Are you getting The Review Review’s newsletter? If you’re a literary type, you really should. Each nicely-worded letter introduces its readers to lesser known lit mags, as well as commenting on recently published essays on writing, the state of the literary biz, publication and so on.
In the most recent newsletter, I read about Calvin Hennick’s new post at Grub Street Daily, “DO NOT READ.” It’s a good one: take a look.
[Warning: if you click the link, you will see a woman in a bikini.]
Hennick complains that the front covers of too many lit mags are too opaque and uninviting. Whereas commercial magazines plaster their cover with promises of better abs and more frequent sex, literary magazines seem terrified of actually saying anything about what’s offered within their pages. He writes:
Like a lot of readers, I feel guilty that I don’t read more literary magazines. But I have to say, I don’t feel like the editors are trying all that hard to snag me. When you put an unexplained picture of a kid playing an accordion on your cover (a real – and not unrepresentative – example), what you’re saying is, “Read, or don’t read. We don’t care! We’re artists.”
Hennick then tries to reconcile these deliberately enigmatic covers with his personal experience of literary magazine staff, who are wonderful amazing people and deserve our admiration and respect. He finds the juxtaposition troubling:
I should say here that I think literary journal editors are angels on earth. They work long hours, usually for no pay, just to get great work out into the world. But why not then go one step further and hype that work on the cover, so there’s a better chance of it being read? I’m sure the people who run lit mags have thought about their covers more than I have, so if there are any editors reading this, tell us in the comments – why do so many lit mag covers look like they belong in student art shows instead of on newsstands?
I’m not an editor of a literary magazine. But my guess is that the reason why these magazines’ covers are, often, not very reader-friendly, is that they aren’t primarily aimed at readers (casual readers, the sort wandering the aisles at AWP).
After all, a magazine has at least two aspirations, one facing down towards readers, the other upwards towards their superiors: firstly, for readers to buy the journal and enjoy it; secondly, for other editors, celebrated writers, movers and shakers in the business to admire it.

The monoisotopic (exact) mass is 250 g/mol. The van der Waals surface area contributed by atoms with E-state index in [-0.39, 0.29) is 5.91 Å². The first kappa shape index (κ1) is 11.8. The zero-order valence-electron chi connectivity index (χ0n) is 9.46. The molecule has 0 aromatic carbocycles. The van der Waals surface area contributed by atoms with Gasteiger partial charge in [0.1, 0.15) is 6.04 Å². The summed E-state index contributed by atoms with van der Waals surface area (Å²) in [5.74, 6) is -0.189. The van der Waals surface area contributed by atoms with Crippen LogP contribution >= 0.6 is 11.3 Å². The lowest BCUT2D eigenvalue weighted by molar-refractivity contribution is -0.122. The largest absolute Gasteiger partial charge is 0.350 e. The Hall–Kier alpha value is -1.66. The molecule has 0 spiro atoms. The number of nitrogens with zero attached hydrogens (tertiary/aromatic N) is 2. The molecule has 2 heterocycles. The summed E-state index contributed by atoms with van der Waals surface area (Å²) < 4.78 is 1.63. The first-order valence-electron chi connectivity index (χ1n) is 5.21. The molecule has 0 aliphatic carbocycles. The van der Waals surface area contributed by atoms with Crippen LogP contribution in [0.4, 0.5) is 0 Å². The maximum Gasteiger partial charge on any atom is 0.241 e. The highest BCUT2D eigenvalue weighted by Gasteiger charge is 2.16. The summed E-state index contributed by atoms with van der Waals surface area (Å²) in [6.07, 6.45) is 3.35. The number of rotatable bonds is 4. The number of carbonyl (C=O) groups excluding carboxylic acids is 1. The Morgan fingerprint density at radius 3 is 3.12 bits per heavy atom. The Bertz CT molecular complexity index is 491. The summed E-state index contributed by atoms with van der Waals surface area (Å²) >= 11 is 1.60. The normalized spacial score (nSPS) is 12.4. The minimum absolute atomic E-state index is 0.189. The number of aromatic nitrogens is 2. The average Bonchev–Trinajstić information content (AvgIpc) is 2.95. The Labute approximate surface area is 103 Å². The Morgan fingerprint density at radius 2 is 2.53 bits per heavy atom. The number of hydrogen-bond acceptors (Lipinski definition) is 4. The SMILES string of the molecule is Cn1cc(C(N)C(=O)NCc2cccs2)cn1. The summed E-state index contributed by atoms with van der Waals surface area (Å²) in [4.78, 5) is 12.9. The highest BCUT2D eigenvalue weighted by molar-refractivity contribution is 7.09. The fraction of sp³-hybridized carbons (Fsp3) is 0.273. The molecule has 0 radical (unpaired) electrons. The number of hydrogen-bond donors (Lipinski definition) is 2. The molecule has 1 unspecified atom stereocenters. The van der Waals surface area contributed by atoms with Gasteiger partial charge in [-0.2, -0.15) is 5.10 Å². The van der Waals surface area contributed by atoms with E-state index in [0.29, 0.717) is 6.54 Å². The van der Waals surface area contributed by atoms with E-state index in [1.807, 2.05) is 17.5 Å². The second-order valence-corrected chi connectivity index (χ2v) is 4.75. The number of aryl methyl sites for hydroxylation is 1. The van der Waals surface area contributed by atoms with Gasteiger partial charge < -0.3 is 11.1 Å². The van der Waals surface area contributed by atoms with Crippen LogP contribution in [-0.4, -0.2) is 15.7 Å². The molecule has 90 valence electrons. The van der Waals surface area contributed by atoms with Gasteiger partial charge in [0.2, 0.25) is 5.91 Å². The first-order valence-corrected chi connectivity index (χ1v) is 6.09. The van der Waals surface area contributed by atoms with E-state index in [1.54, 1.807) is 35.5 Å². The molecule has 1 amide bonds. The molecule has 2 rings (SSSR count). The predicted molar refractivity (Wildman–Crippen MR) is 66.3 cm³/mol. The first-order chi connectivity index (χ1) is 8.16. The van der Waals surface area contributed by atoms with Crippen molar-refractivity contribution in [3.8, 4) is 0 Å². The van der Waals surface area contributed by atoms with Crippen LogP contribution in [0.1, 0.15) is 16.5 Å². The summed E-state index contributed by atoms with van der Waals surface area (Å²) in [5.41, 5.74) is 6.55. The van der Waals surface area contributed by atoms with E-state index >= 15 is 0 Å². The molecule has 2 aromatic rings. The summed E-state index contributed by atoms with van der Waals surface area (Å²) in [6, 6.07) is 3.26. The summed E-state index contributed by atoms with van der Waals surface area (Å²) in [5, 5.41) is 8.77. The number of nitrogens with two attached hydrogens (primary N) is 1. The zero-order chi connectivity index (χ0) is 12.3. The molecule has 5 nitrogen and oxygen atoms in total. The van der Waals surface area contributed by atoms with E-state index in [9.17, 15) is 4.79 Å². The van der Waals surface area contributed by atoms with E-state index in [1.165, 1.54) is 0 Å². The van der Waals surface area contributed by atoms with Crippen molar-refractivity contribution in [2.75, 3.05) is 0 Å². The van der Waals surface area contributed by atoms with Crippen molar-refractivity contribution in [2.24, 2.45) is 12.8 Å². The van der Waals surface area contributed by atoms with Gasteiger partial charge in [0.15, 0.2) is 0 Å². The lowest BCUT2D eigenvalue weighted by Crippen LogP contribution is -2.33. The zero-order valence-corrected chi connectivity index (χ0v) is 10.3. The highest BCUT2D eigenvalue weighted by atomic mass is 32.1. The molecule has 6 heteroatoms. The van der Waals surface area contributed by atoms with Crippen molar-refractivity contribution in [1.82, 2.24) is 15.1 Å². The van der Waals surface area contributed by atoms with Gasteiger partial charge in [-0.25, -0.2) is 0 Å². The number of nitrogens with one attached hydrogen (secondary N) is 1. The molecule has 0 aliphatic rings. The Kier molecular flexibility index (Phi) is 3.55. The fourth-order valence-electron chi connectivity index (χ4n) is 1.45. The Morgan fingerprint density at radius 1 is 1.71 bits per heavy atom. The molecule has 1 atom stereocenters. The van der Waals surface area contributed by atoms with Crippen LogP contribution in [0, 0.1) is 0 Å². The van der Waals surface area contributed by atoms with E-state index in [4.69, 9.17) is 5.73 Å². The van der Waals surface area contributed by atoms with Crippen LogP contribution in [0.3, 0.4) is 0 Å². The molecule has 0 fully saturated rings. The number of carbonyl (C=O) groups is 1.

In many ways, these two goals are similar, but they are not the same. Enjoy and admire are different verbs. And given that many literary magazines are not highly profitable enterprises, the editors may be quite sensible to approach these publications not as commercial vehicles, but instead as a tool to garner higher status within the writing world, both for themselves and for their sponsoring institution.
If I’m right about this, then the primary concern about a lit mag’s cover is not its reader-appeal, but its seriousness. How much it helps the lit mag look like a good lit mag.
And, if you look at the comments to Hennick’s piece, an editor from Eleven Eleven journal has left a brief but surprisingly illuminating response. It simply reads:
The journal I edit, Eleven Eleven, does not believe in boring covers either. Here’s our most recent print issue’s front cover, by the fabulous Chitra Ganesh:
I agree with the editor: it’s a very gripping cover. Wow! But, on the other hand, the editor’s comment is not actually responding to what Hennick actually said.
Hennick says that covers are too “abstract,” and the lit mag editor replies that his particular lit mag is not “boring.” These are very different claims. The editor is interested in asserting the aesthetic standards of his journal, and cites the quality of the artist involved. But Hennick was not claiming that the art on literary magazine covers was bad.
Of course, this is a very small mis-reading by the commenter, and it would be fine for someone to claim that I’ve read too much into a couple of sentences. It’s also true that the commenter may simply be responding to how the Review Review’s newsletter described Hennick’s article (they said that Hennick thought journal covers were “boring.” The misreading began earlier, in other words.)
However, my guess, to answer Hennick’s original question, is that lit mags seems customer-unfriendly not because the editors dislike their readers, but that on an instinctive, semi-conscious level, they simply have other goals.
For myself, I agree with Hennick. I would like literary magazine covers to be more “boring,” in the sense of being more helpful guides to what’s actually in them, to ease readers into the work of reading them. Yet it’s also worth acknowledging the institutional pressures that makes it hard for the lit mag editors to take steps in that direction.
Daniel Wallace writes about writing, reading, and literature at The Incompetent Writer and is currently working on a PhD in Creative Writing at the University of Tennessee in Knoxville.